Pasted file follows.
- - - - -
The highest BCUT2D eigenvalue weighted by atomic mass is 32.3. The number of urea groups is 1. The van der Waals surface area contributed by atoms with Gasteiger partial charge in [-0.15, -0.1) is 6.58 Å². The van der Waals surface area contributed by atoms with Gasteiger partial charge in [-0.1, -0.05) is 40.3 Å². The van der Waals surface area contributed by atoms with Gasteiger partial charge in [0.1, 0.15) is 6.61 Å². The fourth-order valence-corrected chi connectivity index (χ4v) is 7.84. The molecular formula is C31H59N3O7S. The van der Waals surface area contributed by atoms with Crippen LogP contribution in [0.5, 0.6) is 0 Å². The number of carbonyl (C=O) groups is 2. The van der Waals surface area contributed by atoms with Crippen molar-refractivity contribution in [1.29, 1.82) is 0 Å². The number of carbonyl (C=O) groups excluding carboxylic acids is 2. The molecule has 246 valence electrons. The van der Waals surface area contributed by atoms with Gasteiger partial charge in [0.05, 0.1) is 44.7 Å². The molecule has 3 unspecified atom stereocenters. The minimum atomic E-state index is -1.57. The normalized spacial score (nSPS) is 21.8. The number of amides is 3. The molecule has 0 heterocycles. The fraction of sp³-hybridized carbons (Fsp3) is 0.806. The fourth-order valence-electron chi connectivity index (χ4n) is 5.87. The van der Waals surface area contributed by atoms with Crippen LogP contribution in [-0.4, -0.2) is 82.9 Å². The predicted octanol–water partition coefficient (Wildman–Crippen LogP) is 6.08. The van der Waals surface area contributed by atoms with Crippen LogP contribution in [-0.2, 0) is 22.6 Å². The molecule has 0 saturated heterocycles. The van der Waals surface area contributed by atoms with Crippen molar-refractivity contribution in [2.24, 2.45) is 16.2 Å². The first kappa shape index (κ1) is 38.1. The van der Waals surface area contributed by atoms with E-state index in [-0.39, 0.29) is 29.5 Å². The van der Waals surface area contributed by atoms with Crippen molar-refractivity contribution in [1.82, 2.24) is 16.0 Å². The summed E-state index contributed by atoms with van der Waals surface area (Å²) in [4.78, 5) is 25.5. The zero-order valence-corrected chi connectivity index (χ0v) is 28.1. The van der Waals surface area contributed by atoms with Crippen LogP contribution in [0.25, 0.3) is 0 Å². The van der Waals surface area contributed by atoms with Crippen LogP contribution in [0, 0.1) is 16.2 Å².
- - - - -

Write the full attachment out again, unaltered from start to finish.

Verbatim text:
The highest BCUT2D eigenvalue weighted by atomic mass is 32.3. The number of urea groups is 1. The van der Waals surface area contributed by atoms with Gasteiger partial charge in [-0.15, -0.1) is 6.58 Å². The van der Waals surface area contributed by atoms with Gasteiger partial charge in [-0.1, -0.05) is 40.3 Å². The van der Waals surface area contributed by atoms with Gasteiger partial charge in [0.1, 0.15) is 6.61 Å². The fourth-order valence-corrected chi connectivity index (χ4v) is 7.84. The molecular formula is C31H59N3O7S. The van der Waals surface area contributed by atoms with Crippen LogP contribution in [0.5, 0.6) is 0 Å². The number of carbonyl (C=O) groups is 2. The van der Waals surface area contributed by atoms with Crippen molar-refractivity contribution in [1.29, 1.82) is 0 Å². The number of carbonyl (C=O) groups excluding carboxylic acids is 2. The molecule has 246 valence electrons. The van der Waals surface area contributed by atoms with Gasteiger partial charge in [0.05, 0.1) is 44.7 Å². The molecule has 3 unspecified atom stereocenters. The minimum atomic E-state index is -1.57. The normalized spacial score (nSPS) is 21.8. The number of amides is 3. The molecule has 0 heterocycles. The fraction of sp³-hybridized carbons (Fsp3) is 0.806. The fourth-order valence-electron chi connectivity index (χ4n) is 5.87. The van der Waals surface area contributed by atoms with Crippen LogP contribution in [-0.4, -0.2) is 82.9 Å². The predicted octanol–water partition coefficient (Wildman–Crippen LogP) is 6.08. The van der Waals surface area contributed by atoms with Crippen LogP contribution in [-0.2, 0) is 22.6 Å². The molecule has 0 saturated heterocycles. The van der Waals surface area contributed by atoms with Crippen molar-refractivity contribution in [2.24, 2.45) is 16.2 Å². The first kappa shape index (κ1) is 38.1. The van der Waals surface area contributed by atoms with E-state index in [-0.39, 0.29) is 29.5 Å². The van der Waals surface area contributed by atoms with Crippen molar-refractivity contribution in [1.82, 2.24) is 16.0 Å². The summed E-state index contributed by atoms with van der Waals surface area (Å²) in [4.78, 5) is 25.5. The zero-order valence-corrected chi connectivity index (χ0v) is 28.1. The van der Waals surface area contributed by atoms with Crippen LogP contribution in [0.25, 0.3) is 0 Å². The van der Waals surface area contributed by atoms with Crippen LogP contribution in [0, 0.1) is 16.2 Å².